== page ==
One thing comes to mind; to what extent do leaders of today celebrate past leaders?
Governor Wike has helped to celebrate past leaders in no mean way. For instance, Governor Alfred Diete Spiff established Rivers State College of Science and Technology; Chief Melford Okilo upgraded it to Rivers State University of Science and Technology, now re-christened Rivers State University by Governor Nyesom Wike to enable it offer all courses of study.
Governor Wike has named Rivers State Polytechnic, Bori after the late environmentalist, Ken Saro-Wiwa; Port Harcourt Polytechnic to Captain Elechi Amadi Polytechnic and only recently changed Creek Road to Dame Patience Jonathan Street.
It is true that Governor Wike has renovated Alfred Diete Spiff Sports Centre popularly called Civic Centre and by so doing restored it to its former glorious state.
It is said that to whom much is given, much is expected. To this end, Governor Wike should extend his good work to other sectors that were dear to the hearts of the founding fathers. These include the Rivers State Readers Project which late Kay Williamson and Emeritus Professors, E. J. Alagoa and Otunte Nduka midwifed and which the government of Commander Diete Spiff at the time funded to help create the much needed favourable identity for the young state.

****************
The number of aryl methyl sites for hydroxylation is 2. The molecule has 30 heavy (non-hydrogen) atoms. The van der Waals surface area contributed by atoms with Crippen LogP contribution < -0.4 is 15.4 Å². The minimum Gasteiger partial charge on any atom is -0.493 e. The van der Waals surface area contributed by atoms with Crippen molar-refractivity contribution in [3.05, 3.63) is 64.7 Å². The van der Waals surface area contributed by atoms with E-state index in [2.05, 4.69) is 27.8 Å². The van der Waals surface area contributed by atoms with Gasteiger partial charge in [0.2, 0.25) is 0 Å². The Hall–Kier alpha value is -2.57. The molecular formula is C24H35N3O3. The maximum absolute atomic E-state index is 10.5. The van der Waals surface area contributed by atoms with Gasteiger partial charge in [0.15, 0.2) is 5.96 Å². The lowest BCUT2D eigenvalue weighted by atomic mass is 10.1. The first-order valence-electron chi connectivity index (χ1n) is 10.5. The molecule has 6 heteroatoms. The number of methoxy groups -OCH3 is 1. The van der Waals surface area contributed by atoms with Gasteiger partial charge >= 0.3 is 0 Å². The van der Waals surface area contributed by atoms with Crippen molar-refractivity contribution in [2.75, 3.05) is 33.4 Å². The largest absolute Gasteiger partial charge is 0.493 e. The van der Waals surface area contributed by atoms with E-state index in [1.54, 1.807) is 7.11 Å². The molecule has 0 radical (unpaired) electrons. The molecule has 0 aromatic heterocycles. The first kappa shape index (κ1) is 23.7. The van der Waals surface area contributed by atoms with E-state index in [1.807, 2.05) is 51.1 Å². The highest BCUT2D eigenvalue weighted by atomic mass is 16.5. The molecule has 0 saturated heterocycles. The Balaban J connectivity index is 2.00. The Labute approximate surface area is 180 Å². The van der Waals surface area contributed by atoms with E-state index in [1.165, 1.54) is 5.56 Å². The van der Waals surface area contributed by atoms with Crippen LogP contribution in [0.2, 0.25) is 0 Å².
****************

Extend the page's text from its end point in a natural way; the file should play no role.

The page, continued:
Governor Wike should also lead advocacy with some form of activism to fast-tract clean-up of impacted sites in Ogoni land, address soot and air quality challenges in parts of Rivers State.
The sorry state of the state-owned media does not depict that we appreciate the vision of the founding fathers who established them. This is why Governor Wike should expedite action to revamp Radio Rivers FM, The Tide Newspaper, RSTV and Garden City Radio, as well as Rivers State Council for Arts and Culture as he promised during the recent media chat in Port Harcourt. Rivers State secretariat complex also begs for renovation.
Those in positions of trust should, however, ensure that their public utterances unite the people. This is because the utterances of most public officials in recent times do not only amount to hate speeches but destructive and malicious.
It is worthy of commendation that various developmental projects have earned Governor Wike several awards within and outside Nigeria. It is even more commendable that the governor has not abandoned any project of his predecessors that have direct bearing on the welfare of citizens, neither has he embarked on white elephant projects that would not be completed within the life span of his administration. This, indeed, is the way to show good leadership.
Probably, it is this apparent show of pragmatism and commitment to serve his people that necessitated elder statesman, Professor Ben Nwabueze, to call on Governor Wike to save Nigeria from nepotism, sectionalism and perversion of justice, during the public lecture to mark Governor Wike’s third anniversary.
Sika is a staff of Radio Rivers (99.1FM), Port Harcourt.


Baridorn Sika